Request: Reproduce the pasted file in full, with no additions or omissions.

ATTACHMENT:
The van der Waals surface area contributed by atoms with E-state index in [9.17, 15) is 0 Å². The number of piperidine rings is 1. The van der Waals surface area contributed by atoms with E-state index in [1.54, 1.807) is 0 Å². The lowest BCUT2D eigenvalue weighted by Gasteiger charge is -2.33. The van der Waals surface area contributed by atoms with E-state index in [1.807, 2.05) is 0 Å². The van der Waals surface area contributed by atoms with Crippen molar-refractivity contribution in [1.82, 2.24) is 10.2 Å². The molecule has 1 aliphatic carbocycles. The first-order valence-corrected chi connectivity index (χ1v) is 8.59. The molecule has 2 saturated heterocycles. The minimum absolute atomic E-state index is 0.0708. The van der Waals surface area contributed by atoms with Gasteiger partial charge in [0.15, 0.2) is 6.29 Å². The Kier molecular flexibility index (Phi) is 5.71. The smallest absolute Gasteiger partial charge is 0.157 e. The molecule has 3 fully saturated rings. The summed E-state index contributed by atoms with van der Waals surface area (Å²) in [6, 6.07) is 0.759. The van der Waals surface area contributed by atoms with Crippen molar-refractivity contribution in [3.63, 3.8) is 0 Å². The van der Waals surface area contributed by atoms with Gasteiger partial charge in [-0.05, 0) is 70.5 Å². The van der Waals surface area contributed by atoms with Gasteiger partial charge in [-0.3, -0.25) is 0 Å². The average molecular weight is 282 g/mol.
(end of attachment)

The van der Waals surface area contributed by atoms with E-state index in [9.17, 15) is 0 Å². The number of piperidine rings is 1. The van der Waals surface area contributed by atoms with E-state index in [1.54, 1.807) is 0 Å². The lowest BCUT2D eigenvalue weighted by Gasteiger charge is -2.33. The van der Waals surface area contributed by atoms with E-state index in [1.807, 2.05) is 0 Å². The van der Waals surface area contributed by atoms with Crippen molar-refractivity contribution in [1.82, 2.24) is 10.2 Å². The molecule has 1 aliphatic carbocycles. The first-order valence-corrected chi connectivity index (χ1v) is 8.59. The molecule has 2 saturated heterocycles. The minimum absolute atomic E-state index is 0.0708. The van der Waals surface area contributed by atoms with Gasteiger partial charge in [0.15, 0.2) is 6.29 Å². The Kier molecular flexibility index (Phi) is 5.71. The smallest absolute Gasteiger partial charge is 0.157 e. The molecule has 3 fully saturated rings. The summed E-state index contributed by atoms with van der Waals surface area (Å²) in [6, 6.07) is 0.759. The van der Waals surface area contributed by atoms with Crippen molar-refractivity contribution in [3.63, 3.8) is 0 Å². The van der Waals surface area contributed by atoms with Gasteiger partial charge in [-0.05, 0) is 70.5 Å². The van der Waals surface area contributed by atoms with Gasteiger partial charge in [-0.3, -0.25) is 0 Å². The average molecular weight is 282 g/mol.